With all of this technology surrounding us, defining how we live and interact with the world around us, humanity needs to take a step back and ask if we as a human race are adopting technological mannerisms in our lifestyle or if machines are increasingly taking on human elements.
This is a valid question, particularly when we look at the way we talk with each other. In the past, words such as LOL, ROFL and OOTD were just a jumble of letters placed beside each other. These days, these letters are acronyms that define us as much as anything else.
However, we are far from completely adopting technological mannerisms; there is still that element in all of us that hangs onto its humanity. In the meantime, there is a significant drive to humanise technology so that it can benefit mankind in the best possible way.
A recent article on opendemocracy.net shows how these efforts are progressing. Can we use the internet to enhance deep human connection and support the emergence of thriving communities in which everyone’s needs are met and people’s lives are filled with joy and meaning?
That’s a very challenging question, and the answer isn’t just about technology, at least not in the conventional sense of that word. It’s not about any of the emerging trends that are already impacting our societies like bitcoin, drones, Virtual Reality, Augmented Reality, hyperloops or any of the things that the Singularity University thinks will converge.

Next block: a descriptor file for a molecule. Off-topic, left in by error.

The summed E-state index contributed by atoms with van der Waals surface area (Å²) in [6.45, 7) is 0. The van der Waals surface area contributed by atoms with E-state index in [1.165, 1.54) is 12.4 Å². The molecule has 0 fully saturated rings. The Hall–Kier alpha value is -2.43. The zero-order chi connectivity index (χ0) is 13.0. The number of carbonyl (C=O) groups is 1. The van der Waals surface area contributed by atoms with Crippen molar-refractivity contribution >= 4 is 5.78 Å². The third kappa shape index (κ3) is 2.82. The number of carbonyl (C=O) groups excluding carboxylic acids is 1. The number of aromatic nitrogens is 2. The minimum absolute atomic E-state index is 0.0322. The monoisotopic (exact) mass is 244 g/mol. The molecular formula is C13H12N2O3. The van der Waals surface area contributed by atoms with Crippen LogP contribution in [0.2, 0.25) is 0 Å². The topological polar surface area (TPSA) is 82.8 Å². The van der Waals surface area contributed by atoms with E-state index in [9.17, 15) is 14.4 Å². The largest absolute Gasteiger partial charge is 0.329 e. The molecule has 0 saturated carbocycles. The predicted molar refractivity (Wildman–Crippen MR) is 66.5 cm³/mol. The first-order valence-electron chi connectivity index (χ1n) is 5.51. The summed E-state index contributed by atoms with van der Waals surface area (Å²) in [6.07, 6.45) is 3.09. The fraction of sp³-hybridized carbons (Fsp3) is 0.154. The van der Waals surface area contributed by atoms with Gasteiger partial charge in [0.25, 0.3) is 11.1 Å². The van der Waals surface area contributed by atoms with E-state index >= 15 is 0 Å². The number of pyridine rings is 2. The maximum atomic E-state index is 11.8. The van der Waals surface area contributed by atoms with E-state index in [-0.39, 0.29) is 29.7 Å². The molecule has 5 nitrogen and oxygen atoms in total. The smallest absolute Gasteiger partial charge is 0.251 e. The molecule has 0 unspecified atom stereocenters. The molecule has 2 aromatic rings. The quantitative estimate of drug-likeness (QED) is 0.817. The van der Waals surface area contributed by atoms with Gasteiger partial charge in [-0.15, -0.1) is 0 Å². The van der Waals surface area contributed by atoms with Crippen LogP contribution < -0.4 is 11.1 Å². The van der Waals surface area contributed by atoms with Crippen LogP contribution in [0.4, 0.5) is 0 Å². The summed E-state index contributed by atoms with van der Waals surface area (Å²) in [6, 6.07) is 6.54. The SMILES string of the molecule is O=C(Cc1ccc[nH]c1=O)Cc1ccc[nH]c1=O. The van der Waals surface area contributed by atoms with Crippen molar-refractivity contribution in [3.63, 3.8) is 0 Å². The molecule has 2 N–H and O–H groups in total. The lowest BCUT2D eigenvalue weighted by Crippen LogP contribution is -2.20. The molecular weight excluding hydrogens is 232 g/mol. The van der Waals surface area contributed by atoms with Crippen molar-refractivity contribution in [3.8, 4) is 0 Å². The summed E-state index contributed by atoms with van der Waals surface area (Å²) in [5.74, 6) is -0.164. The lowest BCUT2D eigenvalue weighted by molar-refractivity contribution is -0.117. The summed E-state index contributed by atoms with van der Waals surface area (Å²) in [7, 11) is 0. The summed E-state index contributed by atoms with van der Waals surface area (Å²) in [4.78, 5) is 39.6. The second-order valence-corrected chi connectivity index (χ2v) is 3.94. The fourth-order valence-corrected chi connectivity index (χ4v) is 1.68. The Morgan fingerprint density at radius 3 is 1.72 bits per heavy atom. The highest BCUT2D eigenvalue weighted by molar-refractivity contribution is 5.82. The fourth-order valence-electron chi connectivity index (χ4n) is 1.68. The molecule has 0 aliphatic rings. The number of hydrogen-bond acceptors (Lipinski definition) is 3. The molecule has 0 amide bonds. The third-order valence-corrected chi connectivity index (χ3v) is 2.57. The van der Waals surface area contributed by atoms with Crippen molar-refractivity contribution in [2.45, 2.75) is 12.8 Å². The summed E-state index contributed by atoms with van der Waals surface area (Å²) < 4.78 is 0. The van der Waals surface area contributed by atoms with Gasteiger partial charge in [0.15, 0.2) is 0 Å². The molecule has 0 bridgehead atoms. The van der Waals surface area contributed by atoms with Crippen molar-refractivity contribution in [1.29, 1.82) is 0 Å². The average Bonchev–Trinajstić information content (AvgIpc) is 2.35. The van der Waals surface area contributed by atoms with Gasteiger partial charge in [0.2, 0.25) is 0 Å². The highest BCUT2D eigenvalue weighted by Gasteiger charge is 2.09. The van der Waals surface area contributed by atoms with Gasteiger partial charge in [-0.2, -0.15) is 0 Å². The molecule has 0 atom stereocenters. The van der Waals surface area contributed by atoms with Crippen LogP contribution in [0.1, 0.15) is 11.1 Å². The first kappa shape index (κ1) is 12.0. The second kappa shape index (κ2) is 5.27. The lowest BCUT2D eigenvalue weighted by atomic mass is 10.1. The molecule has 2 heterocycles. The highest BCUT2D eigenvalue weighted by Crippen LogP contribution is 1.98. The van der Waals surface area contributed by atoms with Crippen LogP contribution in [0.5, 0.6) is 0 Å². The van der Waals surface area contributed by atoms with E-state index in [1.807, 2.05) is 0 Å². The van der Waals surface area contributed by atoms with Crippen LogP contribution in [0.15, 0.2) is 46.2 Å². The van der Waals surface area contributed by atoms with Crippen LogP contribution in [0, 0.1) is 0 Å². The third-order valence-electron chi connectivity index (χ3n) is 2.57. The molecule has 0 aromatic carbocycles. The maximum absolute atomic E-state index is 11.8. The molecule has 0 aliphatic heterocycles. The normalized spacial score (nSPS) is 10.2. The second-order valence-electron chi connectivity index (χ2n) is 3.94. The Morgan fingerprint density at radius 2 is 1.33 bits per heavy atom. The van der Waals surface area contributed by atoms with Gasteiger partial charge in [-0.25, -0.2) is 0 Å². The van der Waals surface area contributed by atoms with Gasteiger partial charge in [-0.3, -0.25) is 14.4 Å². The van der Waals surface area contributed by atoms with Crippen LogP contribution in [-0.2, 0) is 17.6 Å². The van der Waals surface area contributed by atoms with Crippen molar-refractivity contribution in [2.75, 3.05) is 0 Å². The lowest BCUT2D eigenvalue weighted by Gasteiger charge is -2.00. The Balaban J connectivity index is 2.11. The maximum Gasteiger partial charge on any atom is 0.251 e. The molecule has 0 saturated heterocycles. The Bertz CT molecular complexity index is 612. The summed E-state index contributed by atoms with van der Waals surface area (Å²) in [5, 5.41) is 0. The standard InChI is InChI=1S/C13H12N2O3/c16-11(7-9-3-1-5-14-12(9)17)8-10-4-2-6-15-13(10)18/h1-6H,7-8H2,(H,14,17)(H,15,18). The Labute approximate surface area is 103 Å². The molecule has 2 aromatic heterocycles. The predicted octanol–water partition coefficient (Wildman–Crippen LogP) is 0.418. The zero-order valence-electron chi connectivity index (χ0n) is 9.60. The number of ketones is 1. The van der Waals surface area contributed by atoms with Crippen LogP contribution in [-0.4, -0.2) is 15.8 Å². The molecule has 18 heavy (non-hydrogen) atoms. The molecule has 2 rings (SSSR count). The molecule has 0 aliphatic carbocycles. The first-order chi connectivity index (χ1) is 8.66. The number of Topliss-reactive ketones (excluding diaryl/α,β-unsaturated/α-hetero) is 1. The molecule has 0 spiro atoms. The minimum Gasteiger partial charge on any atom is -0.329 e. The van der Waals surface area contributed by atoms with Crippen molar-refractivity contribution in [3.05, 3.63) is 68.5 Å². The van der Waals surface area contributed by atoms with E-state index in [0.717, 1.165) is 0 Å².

The article adds that it’s not just a matter of finding new technologies either; even if they are more user-centric or built on self-sovereign digital identities in place of corporate ownership and control. The solutions to promulgate this can’t be driven by a government need to find a military advantage—which is the case for a vast range of everyday innovations today—as Manuel DeLanda outlines in his book, War in the Age of Intelligent Machines.
Our work on technical technologies won’t generate broad human gains unless we invest an equal amount of time, energy and resources in the development of social and emotional technologies that drive how our whole society is organised and how we work together. We are actually on the cusp of having the tools, understanding and infrastructure to make that happen, without all our ideas and organising being intermediated by giant corporations. But what does that mean in practice?
This is particularly important if we are going to use technology as a tool for social justice. It clearly has the potential to reach the largest possible audience and touch on issues that are too sensitive to debate in an open forum.
The author of the article raises some interesting issues and does provide some definite food for thought.
The article adds that social technologies are the tools we use to interact with each other in groups of any size, from the Parent Teachers Association (PTA) and other neighbourhood organisations to national governments and international bodies. They are increasingly important in the shift that is taking place from an exclusive reliance on representative political processes and institutions to an expanded range of deeper and more deliberative forms of democracy. The social technology of voting for representatives was a breakthrough 300 years ago, but these systems are breaking down and are not serving us well enough today.